Midnight Mass 2015
A Sermon Preached by Canon Simon Butler
Birth is a messy business. A good proportion of you present this evening will know that first hand. You will have been present at a birth. Quite a lot of you will have had no choice in the matter. Pain, effort, blood, sweat, a few tears, placenta, umbilical cord.
For many giving birth tonight, they will do so in circumstances of risk or even danger. According to the United Nations, almost 50 births in every 1000 result in the death of the child. The CIA Factbook – heaven knows why they should keep such figures – the CIA Factbook indicates that childbirth in South Sudan results in the death of 2% of mothers, the highest in the world. Infant mortality in Britain is thankfully low: a mere 4.5 births in every 1000 and 1 mother in 1000. The gap between the rich and the poor remains stubbornly wide.
But that gap has wider significance as well. For the danger of birth – while still statistically real – is small in the UK, and the mess of birth – while still a reality – is diminished by the antiseptic hospital conditions in which most births take place. Often the first glimpse a mother has of her child is once the baby has been cleaned of the worst of the mess. Danger and mess are one step removed.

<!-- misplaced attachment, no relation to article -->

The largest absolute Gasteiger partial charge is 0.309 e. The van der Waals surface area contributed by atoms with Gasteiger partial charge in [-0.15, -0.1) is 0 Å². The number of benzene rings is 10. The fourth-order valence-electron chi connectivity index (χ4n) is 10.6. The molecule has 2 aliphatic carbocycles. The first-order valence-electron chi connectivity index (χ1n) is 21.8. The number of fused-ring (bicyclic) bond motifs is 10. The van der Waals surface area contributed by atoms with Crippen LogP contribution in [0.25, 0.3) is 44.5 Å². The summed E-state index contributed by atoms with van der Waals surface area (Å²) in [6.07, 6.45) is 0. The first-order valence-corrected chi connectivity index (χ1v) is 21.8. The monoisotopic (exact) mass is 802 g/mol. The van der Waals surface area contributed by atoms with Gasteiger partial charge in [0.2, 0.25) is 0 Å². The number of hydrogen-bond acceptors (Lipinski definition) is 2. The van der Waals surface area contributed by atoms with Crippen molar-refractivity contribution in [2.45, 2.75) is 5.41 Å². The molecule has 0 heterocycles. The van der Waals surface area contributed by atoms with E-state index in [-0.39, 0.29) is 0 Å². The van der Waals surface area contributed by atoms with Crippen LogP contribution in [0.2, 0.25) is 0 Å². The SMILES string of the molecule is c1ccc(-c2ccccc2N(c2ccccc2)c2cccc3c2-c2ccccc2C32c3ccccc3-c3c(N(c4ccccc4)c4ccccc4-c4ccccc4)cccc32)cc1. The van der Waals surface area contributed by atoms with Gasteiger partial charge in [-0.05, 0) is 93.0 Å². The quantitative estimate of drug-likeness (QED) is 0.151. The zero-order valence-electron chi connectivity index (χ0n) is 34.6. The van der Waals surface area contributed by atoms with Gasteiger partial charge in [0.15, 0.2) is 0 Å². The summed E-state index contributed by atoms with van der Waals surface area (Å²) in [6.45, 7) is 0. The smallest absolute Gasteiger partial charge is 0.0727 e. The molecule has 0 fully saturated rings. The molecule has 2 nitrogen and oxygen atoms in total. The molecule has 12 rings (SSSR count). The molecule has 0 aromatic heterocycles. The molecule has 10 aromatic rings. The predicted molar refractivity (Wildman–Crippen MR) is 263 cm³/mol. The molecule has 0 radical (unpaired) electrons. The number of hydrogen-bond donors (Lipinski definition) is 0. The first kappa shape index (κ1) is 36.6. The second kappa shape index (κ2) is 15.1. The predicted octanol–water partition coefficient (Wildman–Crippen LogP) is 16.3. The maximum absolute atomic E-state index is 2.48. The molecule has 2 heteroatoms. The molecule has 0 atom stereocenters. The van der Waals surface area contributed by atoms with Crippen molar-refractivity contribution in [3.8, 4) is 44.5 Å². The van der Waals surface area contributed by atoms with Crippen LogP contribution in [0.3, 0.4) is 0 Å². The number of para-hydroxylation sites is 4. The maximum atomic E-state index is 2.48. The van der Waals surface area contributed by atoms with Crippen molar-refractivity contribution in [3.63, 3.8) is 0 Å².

Culturally in the West, I think we have become a people one step removed from danger and risk. Mess is the exception rather than the rule. On the whole we can avoid it. We live disinfected lives. And as such we find ourselves thinking and behaving in binaries rather than in complexities: we prefer the black and white of clean versus dirty to the complication of partially clean or somewhat dirty, the reality that comes with mess and complexity. Such binary thinking affects so much of our lives: we have become conditioned to think in so many ways like this: not just clean versus dirty – good versus bad, winners versus losers, friend versus enemy, and in so many other ways as well. We prefer the clear cut to the compromise. We have to have winners and losers. Miss Colombia and Miss Philippines were equally beautiful: but one of them has to win and one has to have the crown removed!